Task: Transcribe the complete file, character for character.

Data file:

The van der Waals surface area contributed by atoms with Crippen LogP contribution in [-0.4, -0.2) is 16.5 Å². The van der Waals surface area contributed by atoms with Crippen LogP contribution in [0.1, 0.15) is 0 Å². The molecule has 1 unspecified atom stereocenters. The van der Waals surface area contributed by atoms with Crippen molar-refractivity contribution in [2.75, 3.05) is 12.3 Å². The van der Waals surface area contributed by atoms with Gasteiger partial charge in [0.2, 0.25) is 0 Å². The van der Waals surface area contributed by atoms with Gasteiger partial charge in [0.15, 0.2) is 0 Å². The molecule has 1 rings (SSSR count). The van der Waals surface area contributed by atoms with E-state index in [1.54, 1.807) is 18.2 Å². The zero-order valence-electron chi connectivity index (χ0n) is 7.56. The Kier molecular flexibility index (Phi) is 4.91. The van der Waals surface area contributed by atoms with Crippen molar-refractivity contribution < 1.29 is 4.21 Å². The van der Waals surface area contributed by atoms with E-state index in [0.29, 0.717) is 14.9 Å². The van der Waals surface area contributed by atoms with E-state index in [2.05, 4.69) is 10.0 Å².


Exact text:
The van der Waals surface area contributed by atoms with Crippen LogP contribution in [-0.4, -0.2) is 16.5 Å². The van der Waals surface area contributed by atoms with Crippen LogP contribution in [0.1, 0.15) is 0 Å². The molecule has 1 unspecified atom stereocenters. The van der Waals surface area contributed by atoms with Crippen molar-refractivity contribution in [2.75, 3.05) is 12.3 Å². The van der Waals surface area contributed by atoms with Gasteiger partial charge in [0.2, 0.25) is 0 Å². The van der Waals surface area contributed by atoms with Gasteiger partial charge in [0.15, 0.2) is 0 Å². The molecule has 1 rings (SSSR count). The van der Waals surface area contributed by atoms with E-state index in [1.54, 1.807) is 18.2 Å². The zero-order valence-electron chi connectivity index (χ0n) is 7.56. The Kier molecular flexibility index (Phi) is 4.91. The van der Waals surface area contributed by atoms with Crippen molar-refractivity contribution < 1.29 is 4.21 Å². The van der Waals surface area contributed by atoms with E-state index in [0.29, 0.717) is 14.9 Å². The van der Waals surface area contributed by atoms with E-state index in [2.05, 4.69) is 10.0 Å².